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Portugal PM defiant despite another resignation

July 3, 2013
By BARRY HATTON , THE ASSOCIATED PRESS

LISBON, Portugal - Portugal's prime minister defied calls to resign Tuesday after his coalition government was rocked by a second Cabinet resignation in as many days over tough budget cuts that have sharply reduced living standards in one of the poorest countries that uses the euro.

The uncertainty over the future of the Portuguese government creates a new flashpoint in the austerity strategy that's been pursued by the 17-country eurozone to deal with its debt crisis.

With the center-right government looking to be on the verge of collapse and facing mounting pressure from opposition parties, Pedro Passos Coelho made a televised evening address to the nation to say he would seek to heal the rift between the two coalition partners and examine the reasons for the surprise resignation of Foreign Minister Paulo Portas earlier in the day.

Article Photos

AP PHOTO
In this photo, taken April 3, Portugal's Prime Minister Pedro Passos Coelho, left, talks to Portugal's Minister for Parliamentary Affairs Miguel Relvas, right, beside Portugal's Foreign Affairs Minister Paulo Portas in the Portuguese parliament in Lisbon. Portugal's government was in danger of collapse Tuesday after Portas, the leader of the junior party in the center-right coalition government, resigned over the bailed-out country's austerity policies. Portas' announcement of his departure in a written statement came a day after Finance Minister Vitor Gaspar quit.

Portas, leader of the junior coalition partner, quit a day after Finance Minister Vitor Gaspar also walked out.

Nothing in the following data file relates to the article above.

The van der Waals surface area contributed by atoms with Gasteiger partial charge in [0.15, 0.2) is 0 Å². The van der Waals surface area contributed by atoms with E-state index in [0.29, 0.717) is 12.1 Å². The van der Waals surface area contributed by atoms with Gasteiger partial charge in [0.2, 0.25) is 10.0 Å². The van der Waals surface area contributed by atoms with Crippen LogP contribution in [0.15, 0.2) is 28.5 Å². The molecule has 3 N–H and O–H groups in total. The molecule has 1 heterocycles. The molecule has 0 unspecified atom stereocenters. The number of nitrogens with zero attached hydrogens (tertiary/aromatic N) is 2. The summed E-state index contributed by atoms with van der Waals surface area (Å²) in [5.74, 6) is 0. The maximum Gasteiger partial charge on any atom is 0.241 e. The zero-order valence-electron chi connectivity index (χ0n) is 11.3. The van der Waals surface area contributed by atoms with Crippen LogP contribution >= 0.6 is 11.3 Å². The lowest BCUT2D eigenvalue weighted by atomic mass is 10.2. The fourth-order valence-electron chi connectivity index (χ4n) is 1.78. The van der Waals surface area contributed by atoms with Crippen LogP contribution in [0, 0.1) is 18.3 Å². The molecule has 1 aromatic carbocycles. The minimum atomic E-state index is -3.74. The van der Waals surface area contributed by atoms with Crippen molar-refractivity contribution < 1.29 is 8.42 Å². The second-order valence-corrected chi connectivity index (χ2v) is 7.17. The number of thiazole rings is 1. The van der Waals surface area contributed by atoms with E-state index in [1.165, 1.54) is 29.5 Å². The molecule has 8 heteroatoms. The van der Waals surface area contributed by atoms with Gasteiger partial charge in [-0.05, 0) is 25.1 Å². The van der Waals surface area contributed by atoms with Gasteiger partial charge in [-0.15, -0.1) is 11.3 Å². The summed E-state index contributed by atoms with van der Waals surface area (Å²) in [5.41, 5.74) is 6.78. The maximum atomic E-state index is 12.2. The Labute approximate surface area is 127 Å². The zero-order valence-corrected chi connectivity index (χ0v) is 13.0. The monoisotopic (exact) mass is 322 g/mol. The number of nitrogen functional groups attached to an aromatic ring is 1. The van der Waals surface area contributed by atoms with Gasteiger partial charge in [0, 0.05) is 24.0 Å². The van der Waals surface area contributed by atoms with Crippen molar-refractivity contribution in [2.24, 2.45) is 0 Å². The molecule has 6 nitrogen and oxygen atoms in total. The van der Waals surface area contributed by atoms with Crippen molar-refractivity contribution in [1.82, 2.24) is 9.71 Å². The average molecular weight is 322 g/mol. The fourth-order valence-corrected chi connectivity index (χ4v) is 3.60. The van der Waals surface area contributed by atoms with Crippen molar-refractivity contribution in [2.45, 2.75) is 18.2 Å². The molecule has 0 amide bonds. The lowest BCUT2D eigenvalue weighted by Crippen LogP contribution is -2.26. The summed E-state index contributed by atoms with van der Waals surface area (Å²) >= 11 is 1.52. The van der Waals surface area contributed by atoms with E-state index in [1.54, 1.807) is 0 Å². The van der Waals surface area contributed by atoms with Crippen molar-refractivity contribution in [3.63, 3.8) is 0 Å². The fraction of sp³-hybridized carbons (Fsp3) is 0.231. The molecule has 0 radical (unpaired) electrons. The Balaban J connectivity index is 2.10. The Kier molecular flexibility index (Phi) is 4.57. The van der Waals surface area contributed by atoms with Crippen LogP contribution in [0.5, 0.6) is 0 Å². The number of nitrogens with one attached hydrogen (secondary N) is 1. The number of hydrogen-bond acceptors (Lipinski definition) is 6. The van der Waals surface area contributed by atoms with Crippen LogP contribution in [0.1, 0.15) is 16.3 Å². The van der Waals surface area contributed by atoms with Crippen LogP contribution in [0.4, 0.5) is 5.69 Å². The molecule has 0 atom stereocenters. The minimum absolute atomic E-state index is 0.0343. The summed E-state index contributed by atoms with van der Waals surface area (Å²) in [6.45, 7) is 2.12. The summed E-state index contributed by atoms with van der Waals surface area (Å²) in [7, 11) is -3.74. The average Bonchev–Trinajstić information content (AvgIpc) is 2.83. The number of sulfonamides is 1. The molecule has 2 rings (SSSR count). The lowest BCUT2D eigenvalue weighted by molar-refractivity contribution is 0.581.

Gaspar, a non-political economist specially selected by Passos Coelho to push the austerity drive, said he lacked the political and public support for his ongoing program of cutting public sector pay and pensions and raising taxes.

Portas, the leader of the Popular Party who has demanded greater emphasis on growth measures, said he could not accept Gaspar's replacement, former Secretary of State for the Treasury Maria Luis Albuquerque.

She has endorsed the austerity approach that the country, one of the 17 European Union countries that use the euro, has pursued since its 78 billion euros international bailout ($102 billion) in 2011 after a decade of weak growth and mounting debt pushed it to the verge of bankruptcy.

Passos Coelho, who is leader of the senior coalition member, the Social Democratic Party, said he wouldn't be rushed into accepting Portas's resignation because "the threat of political instability brings risks for the country nobody wants and could be grave."

"Let me be clear," Passos Coelho said, "I won't resign, I won't give up on my country."

The Social Democrats have just 108 seats in the 230-seat Parliament, meaning that without its Popular Party partner's 24 seats it wouldn't have the majority it needs to push through its policies.

Though Portas did not say whether his party would pull its support from the government, the resignations pitched what for two years had been a stable administration into disarray within the space of 24 hours. It recalled the political strife that has dogged Greece's efforts to recover from its own bailout - last month, a junior partner quit Greece's government, leaving the remaining two coalition partners with a slender majority in parliament.

For over three years now, the austerity demanded by creditors has met with growing resistance from politicians, trade unions and business leaders. Austerity has been widely blamed for driving the jobless rate in Portugal to 17.6 percent and for what is forecast to be a third straight year of recession in 2013.

 
 

 

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